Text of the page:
How BoobyBiome is unlocking the mysterious breast milk biome

By Nikki Hancocks

- Last updated on GMT

Related tags maternal nutrition infant microbiome HMOs Probiotics

Doctors Lydia Mapstone, Sioned Fôn Jones and Tara O'Driscoll founded Boobybiome in 2019 on a mission to better preserve beneficial breast milk bacteria and develop synbiotic supplements to support the infant microbiome.

This work led to the creation of a breast milk preservation device, set to launch later this year, which is designed with a bottle lid that includes a cartridge to better mimic the environment of the mammary gland within the bottle and increase storage time by around 3.5 times.

The company has also built a full genome next generation sequencing data set of breast milk and infant stool, as well as a collection of the cultures of interest in breastmilk. As a result, it is developing a multi-strain synbiotic supplement containing the beneficial bacteria isolated from breastmilk, as well as HMOs.

Speaking during a panel discussion on the maternal and infant microbiome at Probiota 2024, Mapstone discussed the company's future plans:  “We are really excited about doing some personalisation of probiotics in the future as the breastmilk microbiome differs a lot between mothers so there may be an opportunity to personalise supplements to better mimic that."

Regarding the importance of HMO personalisation, she cited a study comparing Russian and Finnish infants​, explaining that the composition of the microbiomes of these infants were very different with some including Bifidobacterium​ and Bacteroides​ that would digest and thrive on HMOs, and others that wouldn’t.

Differences in the proportions of the two genera that are able to utilize HMO have been associated with the frequency of allergies and autoimmune diseases in the Finnish and the Russian populations

"This is really interesting because you can provide a really nice composition of HMOs, but you can’t guarantee you will have those right bacteria in the microbiome and so it’s not just about how many HMOs, it’s about the rational design of the composition," she said. "Perhaps an intelligent approach is needed rather than just trying to fill with as many HMOs we can possibly make."

The pregnant microbiome

Also on the panel, Omry Koren, professor of microbiology at Bar-Ilan University, Israel, explained that the gut microbiome changes quite significantly during pregnancy.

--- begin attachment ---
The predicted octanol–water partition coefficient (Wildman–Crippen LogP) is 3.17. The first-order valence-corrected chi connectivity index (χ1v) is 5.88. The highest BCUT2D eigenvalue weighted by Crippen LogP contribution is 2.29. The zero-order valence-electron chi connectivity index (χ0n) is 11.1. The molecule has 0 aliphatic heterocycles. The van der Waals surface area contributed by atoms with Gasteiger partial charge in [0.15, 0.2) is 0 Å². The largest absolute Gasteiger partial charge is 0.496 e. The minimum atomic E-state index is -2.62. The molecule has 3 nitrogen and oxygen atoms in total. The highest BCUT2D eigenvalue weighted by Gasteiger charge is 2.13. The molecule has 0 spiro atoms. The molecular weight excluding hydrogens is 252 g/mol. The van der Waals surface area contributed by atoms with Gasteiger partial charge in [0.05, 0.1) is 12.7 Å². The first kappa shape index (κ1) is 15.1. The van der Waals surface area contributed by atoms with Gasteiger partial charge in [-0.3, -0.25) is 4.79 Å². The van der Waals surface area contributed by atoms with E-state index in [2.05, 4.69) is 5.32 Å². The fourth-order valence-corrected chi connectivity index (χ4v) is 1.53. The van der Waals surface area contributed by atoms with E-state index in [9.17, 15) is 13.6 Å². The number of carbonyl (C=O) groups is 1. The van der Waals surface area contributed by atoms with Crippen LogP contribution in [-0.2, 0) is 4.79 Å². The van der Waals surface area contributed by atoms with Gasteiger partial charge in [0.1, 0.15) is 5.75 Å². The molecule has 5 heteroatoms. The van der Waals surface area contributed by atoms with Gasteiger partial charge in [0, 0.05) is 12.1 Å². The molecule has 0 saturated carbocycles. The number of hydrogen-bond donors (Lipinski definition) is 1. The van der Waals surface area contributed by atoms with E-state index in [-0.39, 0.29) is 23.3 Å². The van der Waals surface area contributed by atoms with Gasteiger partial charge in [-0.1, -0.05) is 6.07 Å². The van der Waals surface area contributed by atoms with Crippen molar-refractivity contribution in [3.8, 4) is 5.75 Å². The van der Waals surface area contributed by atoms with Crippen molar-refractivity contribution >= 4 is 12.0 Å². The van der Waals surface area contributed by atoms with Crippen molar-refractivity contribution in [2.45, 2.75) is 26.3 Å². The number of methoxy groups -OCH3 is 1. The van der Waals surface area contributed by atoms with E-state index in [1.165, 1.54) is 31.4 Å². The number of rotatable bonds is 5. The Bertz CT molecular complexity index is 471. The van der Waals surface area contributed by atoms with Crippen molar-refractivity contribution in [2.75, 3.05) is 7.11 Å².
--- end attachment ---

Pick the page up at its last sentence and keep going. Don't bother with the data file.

"Towards the end of pregnancy, there’s a decrease in diversity, an increase in pathogens, a decrease in SCFAs, and in general this resembles the microbiome of obesity metabolic syndrome," he explained. "If a woman develops gestational diabetes during her pregnancy, she is at much greater risk of developing type 2 diabetes later on in life, and there's a greater risk of her offspring being obese."

He explained that his team realised the microbiomes of women with gestational diabetes differs from those without, and this knowledge can be used to predict potential gestational diabetes from earlier in pregnancy, with an 86% success rate.

"This raises the question of how we prevent it and there’s definitely a role for the microbiome," he said.

Leading the panel, Stephen Daniells, editor-in-chief at NutraIngredients Europe and US, explained that while it is accepted that there is a vaginal microbiome and a foetal microbiome, there is still a question mark over whether the womb is sterile. 

"For the longest time it was accepted that the womb is sterile, and then there were some studies that said there might be something in there," he said, before asking if such results are accurate or the result of some kind of low-level microbial contamination.

The expert panellists came down on the side of a sterile womb. Mapstone explained that several of these studies have not used culture techniques or controls for comparison, and agreed there is the chance of contamination with bacteria from skin or the atmosphere.

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